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Author Topic: Bee Squirting  (Read 2772 times)

Offline Jerrymac

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Bee Squirting
« on: November 09, 2004, 08:05:15 PM »
No, not a new contact sport.

If you read my introduction post you know what I did to some poor defensless bees. Something I noticed was after I sprayed some wasp/hornet killing stuff I saw bees "squirting" out some fluid as they were flying over the pesticide, like planes dropping water on a forest fire. What's up with that?
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Anonymous

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Bee Squirting
« Reply #1 on: November 10, 2004, 12:48:01 AM »
Since most pesticides are nerve poisons, it may be an involuntary "cleansing" as a result of the poison. My best "guess".

Offline Jerrymac

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« Reply #2 on: November 10, 2004, 05:52:25 AM »
I think it was more than that. The ones I could keep up with and saw this stream falling from them seemed to happen in the same location, like they were dumping on an area of the lid that the pesticide was on. Were they trying to delute to poison? Were they placing a scent as directions for a massive attack?  I thought this was some normal response by the way it was done. Have I discovered something unknown about bees?
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Anonymous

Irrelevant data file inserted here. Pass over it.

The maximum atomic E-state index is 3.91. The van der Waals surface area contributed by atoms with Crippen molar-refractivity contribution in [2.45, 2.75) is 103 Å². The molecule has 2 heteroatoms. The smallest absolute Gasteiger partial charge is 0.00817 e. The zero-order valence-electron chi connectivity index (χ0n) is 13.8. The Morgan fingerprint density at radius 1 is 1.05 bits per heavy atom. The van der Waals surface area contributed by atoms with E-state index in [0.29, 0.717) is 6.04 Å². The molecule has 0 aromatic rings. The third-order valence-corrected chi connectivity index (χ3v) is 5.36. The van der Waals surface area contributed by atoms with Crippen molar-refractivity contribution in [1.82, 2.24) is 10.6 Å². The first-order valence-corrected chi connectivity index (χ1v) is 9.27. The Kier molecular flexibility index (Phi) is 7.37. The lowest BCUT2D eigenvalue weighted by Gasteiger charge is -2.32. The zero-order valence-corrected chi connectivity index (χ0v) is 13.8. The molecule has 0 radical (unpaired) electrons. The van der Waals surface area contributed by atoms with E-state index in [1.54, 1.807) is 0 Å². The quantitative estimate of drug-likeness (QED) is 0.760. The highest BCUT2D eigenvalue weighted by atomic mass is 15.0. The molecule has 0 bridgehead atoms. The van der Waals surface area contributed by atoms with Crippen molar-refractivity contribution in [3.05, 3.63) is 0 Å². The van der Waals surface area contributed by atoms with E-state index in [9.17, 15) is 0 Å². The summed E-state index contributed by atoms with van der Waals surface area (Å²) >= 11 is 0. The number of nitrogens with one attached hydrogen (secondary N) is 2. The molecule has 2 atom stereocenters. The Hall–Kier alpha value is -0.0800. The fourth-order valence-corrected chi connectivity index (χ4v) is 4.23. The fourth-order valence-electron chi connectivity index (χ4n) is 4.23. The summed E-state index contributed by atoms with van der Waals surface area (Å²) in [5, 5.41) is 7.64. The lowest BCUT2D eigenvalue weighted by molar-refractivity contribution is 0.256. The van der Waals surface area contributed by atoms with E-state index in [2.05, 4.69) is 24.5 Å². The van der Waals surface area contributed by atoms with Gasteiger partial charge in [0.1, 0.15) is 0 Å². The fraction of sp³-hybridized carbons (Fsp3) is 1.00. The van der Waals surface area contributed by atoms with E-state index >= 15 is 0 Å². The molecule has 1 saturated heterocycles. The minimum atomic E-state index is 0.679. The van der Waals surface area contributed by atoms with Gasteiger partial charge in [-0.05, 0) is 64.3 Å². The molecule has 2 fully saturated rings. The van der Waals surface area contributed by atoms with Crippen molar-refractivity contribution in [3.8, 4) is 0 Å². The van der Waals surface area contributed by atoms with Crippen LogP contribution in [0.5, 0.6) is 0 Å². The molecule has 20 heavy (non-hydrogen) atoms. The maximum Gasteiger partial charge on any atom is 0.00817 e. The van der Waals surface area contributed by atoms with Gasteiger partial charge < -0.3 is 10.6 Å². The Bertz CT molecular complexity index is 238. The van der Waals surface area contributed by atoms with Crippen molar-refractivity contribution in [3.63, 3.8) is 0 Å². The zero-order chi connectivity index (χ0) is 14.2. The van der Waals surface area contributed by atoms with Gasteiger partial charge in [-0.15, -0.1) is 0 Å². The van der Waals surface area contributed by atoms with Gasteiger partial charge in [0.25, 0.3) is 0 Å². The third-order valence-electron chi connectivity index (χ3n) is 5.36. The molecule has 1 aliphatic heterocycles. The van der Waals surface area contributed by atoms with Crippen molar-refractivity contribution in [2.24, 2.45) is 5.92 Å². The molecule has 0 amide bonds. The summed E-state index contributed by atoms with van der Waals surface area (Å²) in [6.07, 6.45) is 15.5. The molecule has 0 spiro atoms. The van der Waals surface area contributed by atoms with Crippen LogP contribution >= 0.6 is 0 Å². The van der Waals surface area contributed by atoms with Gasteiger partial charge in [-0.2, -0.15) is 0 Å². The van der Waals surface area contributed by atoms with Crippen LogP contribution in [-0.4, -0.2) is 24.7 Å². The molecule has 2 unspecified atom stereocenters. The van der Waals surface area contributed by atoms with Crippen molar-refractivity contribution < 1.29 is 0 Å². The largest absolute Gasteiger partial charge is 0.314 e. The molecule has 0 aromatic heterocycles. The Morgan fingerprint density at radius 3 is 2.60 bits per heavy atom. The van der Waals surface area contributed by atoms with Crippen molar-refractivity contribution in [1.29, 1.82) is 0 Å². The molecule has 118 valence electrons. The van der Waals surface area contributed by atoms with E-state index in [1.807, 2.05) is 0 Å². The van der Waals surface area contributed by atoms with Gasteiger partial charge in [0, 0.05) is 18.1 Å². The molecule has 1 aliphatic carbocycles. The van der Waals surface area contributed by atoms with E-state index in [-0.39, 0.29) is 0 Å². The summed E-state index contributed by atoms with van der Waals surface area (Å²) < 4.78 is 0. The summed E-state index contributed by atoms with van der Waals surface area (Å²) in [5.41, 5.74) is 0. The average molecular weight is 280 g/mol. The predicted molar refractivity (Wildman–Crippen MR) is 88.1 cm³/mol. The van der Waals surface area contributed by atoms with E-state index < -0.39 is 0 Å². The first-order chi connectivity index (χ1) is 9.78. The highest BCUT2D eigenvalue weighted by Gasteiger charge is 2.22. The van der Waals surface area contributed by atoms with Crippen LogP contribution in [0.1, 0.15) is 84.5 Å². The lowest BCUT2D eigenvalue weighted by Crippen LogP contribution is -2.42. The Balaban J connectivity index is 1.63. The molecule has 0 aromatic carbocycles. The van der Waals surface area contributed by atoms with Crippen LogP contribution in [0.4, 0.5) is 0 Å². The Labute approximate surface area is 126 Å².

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Bee Squirting
« Reply #3 on: November 10, 2004, 08:17:03 AM »
Well, since the experts say that everything a bee does has been genetically implanted in their miniscule brain over the last few million years, I can't imagine this being a conscious response to your poisonous stimuli. I don't believe that man has been spraying Raid on bees long enough for them to 'learn' an appropriate response. I also can't imagine another natural stimuli that would get 'learned' reaction from them.

Offline Jerrymac

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« Reply #4 on: November 10, 2004, 11:48:19 AM »
Well I am far from being an expert....

Ex; One that was and is no more

Spirt; A drip under pressure.

Anyway, You are probably right, as I mentioned I couldn't stay focused on any individual all the time she was buzzing around, so I don't know if the secretion was done elsewhere. Just the two or three times I did see "the drop" it was about the same spot.
But they could have been doing it in the nearby weeds as that is where I would lose sight for a bit. Or even off to either side as I was looking to see if I saw what I thought I was seeing. I also do not know if it was the same bee, but I figure they have a limited payload.

I would not know how to research this or even duplicate it again as it could have been a fluke with many variables.

OH, one thing you did say "I also can't imagine another natural stimuli that would get 'learned' reaction from them." How about an unknown presents of danger?
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Offline Jay

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« Reply #5 on: November 10, 2004, 04:25:24 PM »
Bees spray an alarm pheremone when they perceive an emminant danger, perhaps that is what you saw.
By the rude bridge that arched the flood
Their flag to Aprils breeze unfurled
Here once the embattled farmers stood
And fired the shot heard round the world
-Emerson